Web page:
If you are looking for insider information on fantasy football running backs, I have one suggestion: draft early, because this position is thinner than a Ben Roethlisberger “apology.”
It is worth noting that only 15 backs in all of football rushed for more than 1000 yards last season. It is also worth noting that 1000 yards in a 16-game season is only 65 yards per game, which means that seven of the aforementioned 15 aren’t worth spit in the ocean.
In other words, if you are counting on production from, say, Joseph Addai, let’s just say that you are probably the target of the smack getting talked on your league forum rather than the instigator.
In the following rankings, I considered three things. The first is the Jim Brown Standard; when Brown broke the 1000-yard barrier, it was during a 12-game season, which translates to 83 ypg or better.* The second is wear and tear: one should see red flags whenever one finds a 300-carry season (or close to 2000 carries) on a running back’s resume. This is not to say that an RB is automatically off-limits, only that caveat emptor should apply.** The final arbiter was age: most backs over 30 have already had their best seasons. Again, this is not absolute, but there’s a reason why two-owner used cars are cheaper than brand-new models.
The Top Three
Chris Johnson – Don’t let last season’s 358 carries (or his threat to hold out) scare you. He still hasn’t had 1000 carries in his brief career, he’s still shy of 25, and he will report to training camp in time for this season to count toward his walk year. (ProFootballTalk’s Mike Florio believes that a holdout is still possible for Johnson, if Johnson is willing to pay the fines for missing camp and/or foregoing game checks; I disagree because Johnson’s current contract doesn’t include some massive, guaranteed signing bonus to tide him over.) Moreover, for a guy that pounded the rock so often, he was rarely pounded; he led the league in rushes over 20 yards with 22. Basically, he ran away from the defense untouched at least once a game last year. This guy is the number one pick, hands down, bar none, end of discussion.
Ray Rice – In his second full season, Rice put up Jim Brown-esque numbers (over 1300 yards rushing) in less than 300 carries. Add brand new tough guy WR Anquan Boldin occupying linebackers over the middle, and suddenly there’s one less guy in the box. Barring injury, Rice looks great to duplicate or even exceed last season’s production. Possibly the only RB with no baggage in the entire draft.
Maurice Jones-Drew – The Jags finally let their running back run the ball, and all MoJo did was respond with 312 carries for 1391 yards and 15 TDs. Don’t worry about wear and tear – the Jags have been careful with Drew throughout his career and, as a result, he will enter his fifth season with less than 1000 carries on his wheels.
The Next Ten (As Good As It Gets)
Adrian Peterson – Why do I have All Day so low? Back-to-back 300-carry seasons, that’s why. The stats from his last seven games (five regular season games and two playoff games) are the kind of uneven numbers you normally get from a waiver-wire injury replacement, not from the league’s best RB, which tell me that he’s probably wearing out. Don’t believe me? See Larry Johnson, or the next guy…
Steven Jackson – Jackson is, frankly, a beast, but even bad men like him (see Earl Campbell) have a limit for how much pounding they can take. Jackson is only 26, but his history is worth noting. He had a 346-carry Pro Bowl campaign back in 2006, good for over 1500 yards; he barely cracked 1000 yards in either of the next two. Last season (which saw him in his second Pro Bowl), he logged 324 rushes for 1416 yards. Worse, he’s put up over 1500 carries in his career thus far. I still like the guy, but I’m scared that he’ll blow a gasket this season.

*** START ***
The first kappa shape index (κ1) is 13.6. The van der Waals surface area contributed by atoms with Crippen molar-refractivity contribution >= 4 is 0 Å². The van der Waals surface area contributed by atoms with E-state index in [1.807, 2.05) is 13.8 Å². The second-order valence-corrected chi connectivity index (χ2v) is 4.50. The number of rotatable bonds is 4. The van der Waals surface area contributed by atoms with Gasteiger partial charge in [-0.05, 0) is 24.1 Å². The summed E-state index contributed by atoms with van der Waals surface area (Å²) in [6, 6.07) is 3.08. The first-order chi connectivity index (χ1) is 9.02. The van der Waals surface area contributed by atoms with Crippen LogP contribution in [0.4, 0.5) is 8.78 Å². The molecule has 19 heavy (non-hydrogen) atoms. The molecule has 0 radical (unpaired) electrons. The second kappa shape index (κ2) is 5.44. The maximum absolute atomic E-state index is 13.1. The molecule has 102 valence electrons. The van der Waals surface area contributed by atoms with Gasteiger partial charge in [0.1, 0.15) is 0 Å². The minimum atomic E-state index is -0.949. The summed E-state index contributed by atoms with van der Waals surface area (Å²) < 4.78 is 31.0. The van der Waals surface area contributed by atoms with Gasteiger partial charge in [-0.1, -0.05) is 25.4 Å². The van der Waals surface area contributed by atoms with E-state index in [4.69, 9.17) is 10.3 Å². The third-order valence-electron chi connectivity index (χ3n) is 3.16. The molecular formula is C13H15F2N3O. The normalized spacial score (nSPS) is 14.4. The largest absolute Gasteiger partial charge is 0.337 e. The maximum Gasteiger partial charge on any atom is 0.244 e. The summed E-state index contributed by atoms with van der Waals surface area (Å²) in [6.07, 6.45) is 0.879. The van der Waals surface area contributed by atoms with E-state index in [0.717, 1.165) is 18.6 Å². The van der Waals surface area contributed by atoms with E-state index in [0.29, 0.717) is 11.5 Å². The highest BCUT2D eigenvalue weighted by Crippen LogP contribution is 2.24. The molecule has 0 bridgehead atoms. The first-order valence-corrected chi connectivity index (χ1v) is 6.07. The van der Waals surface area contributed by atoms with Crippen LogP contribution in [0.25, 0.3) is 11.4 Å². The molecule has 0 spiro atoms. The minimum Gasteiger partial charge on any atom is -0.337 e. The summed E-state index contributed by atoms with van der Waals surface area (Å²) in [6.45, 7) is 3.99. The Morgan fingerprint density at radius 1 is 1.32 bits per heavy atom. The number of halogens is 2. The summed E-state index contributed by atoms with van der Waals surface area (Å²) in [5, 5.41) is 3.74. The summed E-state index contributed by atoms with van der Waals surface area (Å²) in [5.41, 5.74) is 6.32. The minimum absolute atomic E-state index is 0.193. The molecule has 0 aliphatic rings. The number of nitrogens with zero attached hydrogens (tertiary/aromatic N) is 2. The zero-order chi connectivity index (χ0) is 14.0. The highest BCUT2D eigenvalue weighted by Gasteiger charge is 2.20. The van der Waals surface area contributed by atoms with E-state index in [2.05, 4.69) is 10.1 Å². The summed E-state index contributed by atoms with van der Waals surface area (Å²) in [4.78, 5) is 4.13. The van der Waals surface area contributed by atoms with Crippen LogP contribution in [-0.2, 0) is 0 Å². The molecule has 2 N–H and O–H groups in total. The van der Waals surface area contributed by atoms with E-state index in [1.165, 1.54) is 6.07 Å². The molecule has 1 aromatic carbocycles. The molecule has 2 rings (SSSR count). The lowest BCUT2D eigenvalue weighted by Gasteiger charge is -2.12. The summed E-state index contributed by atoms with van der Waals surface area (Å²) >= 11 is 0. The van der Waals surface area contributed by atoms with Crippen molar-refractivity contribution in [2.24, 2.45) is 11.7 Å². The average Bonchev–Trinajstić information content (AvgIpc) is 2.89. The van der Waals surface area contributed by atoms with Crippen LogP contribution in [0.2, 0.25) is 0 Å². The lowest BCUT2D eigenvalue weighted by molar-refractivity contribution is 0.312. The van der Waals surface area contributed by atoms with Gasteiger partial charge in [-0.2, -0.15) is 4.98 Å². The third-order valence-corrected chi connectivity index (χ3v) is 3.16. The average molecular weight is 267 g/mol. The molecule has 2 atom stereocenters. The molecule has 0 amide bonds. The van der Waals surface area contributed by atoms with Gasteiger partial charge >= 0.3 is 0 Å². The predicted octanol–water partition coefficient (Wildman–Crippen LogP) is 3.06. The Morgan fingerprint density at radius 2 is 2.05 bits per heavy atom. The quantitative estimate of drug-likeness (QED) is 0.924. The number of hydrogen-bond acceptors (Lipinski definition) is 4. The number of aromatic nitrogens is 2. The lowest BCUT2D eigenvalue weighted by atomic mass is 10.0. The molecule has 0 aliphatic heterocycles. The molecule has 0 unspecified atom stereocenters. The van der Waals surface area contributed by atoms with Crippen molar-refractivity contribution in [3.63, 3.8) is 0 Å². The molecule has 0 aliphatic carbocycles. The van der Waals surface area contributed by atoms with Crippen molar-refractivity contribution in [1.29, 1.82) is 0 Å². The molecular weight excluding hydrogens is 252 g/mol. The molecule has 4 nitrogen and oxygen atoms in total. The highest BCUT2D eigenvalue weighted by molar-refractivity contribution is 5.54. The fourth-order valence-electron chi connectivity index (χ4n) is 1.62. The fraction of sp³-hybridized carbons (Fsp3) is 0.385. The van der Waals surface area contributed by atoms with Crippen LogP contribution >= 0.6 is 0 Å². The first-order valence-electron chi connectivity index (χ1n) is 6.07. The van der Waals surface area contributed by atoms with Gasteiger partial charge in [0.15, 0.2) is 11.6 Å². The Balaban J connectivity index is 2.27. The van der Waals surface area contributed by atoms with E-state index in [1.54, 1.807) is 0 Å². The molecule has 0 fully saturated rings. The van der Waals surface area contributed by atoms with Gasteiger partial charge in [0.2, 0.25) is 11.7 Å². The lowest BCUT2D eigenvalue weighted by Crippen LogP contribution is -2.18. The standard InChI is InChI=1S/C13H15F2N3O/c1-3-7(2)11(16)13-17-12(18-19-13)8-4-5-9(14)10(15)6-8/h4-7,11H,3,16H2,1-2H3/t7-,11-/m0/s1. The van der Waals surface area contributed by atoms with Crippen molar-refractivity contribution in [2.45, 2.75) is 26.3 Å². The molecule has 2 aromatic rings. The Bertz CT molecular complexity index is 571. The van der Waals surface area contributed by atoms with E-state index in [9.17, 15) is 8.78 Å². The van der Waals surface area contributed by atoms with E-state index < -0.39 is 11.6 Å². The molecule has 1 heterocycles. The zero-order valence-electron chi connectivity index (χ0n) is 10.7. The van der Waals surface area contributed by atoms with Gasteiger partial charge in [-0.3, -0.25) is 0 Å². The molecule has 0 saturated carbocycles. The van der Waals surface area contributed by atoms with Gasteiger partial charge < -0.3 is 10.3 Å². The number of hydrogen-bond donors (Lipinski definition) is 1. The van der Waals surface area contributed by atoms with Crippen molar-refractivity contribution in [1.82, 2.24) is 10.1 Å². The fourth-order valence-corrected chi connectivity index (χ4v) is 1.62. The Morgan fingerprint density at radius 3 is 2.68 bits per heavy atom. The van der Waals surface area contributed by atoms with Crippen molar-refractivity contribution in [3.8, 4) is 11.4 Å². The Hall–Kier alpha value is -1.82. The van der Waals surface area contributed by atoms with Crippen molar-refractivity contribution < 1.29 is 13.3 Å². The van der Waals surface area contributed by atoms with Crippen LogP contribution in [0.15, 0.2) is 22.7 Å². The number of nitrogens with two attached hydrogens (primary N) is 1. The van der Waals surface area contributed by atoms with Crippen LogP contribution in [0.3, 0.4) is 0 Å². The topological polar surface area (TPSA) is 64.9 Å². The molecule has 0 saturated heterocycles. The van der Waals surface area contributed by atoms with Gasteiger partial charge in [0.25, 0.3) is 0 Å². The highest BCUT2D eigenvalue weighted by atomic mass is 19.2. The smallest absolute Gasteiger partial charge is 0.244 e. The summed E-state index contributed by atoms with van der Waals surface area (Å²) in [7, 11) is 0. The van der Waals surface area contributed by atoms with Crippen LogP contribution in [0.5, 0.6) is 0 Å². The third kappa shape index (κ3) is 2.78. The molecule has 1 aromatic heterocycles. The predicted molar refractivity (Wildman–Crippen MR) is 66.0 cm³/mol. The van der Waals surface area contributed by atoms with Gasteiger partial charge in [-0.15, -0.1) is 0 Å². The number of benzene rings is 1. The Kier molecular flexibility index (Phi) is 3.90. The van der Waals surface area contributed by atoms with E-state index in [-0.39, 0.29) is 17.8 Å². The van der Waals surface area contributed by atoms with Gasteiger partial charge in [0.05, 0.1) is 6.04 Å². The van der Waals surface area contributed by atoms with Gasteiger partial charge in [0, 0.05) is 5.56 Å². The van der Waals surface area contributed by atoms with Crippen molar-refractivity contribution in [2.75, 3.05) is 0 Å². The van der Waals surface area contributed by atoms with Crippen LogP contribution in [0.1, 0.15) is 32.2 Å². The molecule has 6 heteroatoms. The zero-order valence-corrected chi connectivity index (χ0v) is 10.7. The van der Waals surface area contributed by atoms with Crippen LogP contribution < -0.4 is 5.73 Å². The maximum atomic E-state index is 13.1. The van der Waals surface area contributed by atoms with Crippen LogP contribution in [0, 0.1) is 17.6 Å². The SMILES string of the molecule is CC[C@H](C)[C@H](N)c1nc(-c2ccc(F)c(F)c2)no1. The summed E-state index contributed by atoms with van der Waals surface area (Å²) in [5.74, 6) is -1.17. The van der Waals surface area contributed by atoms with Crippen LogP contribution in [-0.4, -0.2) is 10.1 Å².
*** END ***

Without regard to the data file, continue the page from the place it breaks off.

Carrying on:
Ryan Grant – Ryan Grant is good. He’s not great, but he’s very, very good. As long as Aaron Rodgers continues to make people forget about Purple Jesus, Grant is going to get a chance to tote the pigskin. He followed a 300-carry, 1200 yard season with a 282-carry, 1200 yard season, and he’s young. It sez so right here that Grant might be sneakily durable, just under the radar like Curtis Martin was until you look up and hey! when did he get 12,000 yards in his career? Draft Grant high and laugh your way to the playoffs.
Felix Jones – Okay, I’m getting the stink-eye from some of you right about now. And I’ll play along. Why, oh, why do I have the brittle Felix Jones ranked so high? Because I look at him and I see low career carries (M.Jones-Drew) and breakaway speed (Chris Johnson) on an offense that is loaded at WR, meaning any defense that crowds the line gets to watch Miles Austin and Dez Bryant imitate Drew Pearson and Tony Hill. Now that the job is certifiably his, a 250-carry season (Marion Barber is still there to occasionally vulture TDs) and a Pro Bowl berth is not out of the question.
Jahvid Best – You heard it here first. This kid will be the best RB that the Lions have drafted since Billy Sims. It should tell you something that the Lions drafted Best even though Kevin Smith (actually not that bad) was still on the roster. These are not Matt Millen’s Lions, and when they turn things around, Jahvid Best will be one of the reasons. Look for 200 carries and 1200 or more yards from the rookie, who will get better as the season progresses.
Ryan Mathews – What’s not to like about this rookie? He’s going to get every chance to fail in SD, and likely won’t, as he is much bigger than Darren Sproles, thus able to hit linebackers in such a way that they will remember him with some trepidation. Factor in Philip Rivers (a/k/a The Best Current Quarterback Not To Have Won A Super Bowl) and the biggest complement of big receivers this side of Brobdingnag (read a book!), and Mathews might look like something of a steal.
Cedric Benson – This is not an illusion. Benson might actually warrant a higher ranking. He won Cincinnati’s job in part-time duty in 2008, and laid permanent claim to it in 2009 with 301 carries for 1251 yards. In fact, he might be the best player on that roster who hasn’t changed his surname into a bastardization of Spanish. Aside from the ill-named (if entertaining and productive) Chad Ochocinco, Benson was the focus of every defense last year and still managed to produce. The clock is ticking on the former Longhorn (he’s 28 this season and will break the 1000-carry barrier by Week 5), but, again, he’s probably better than his ranking indicates.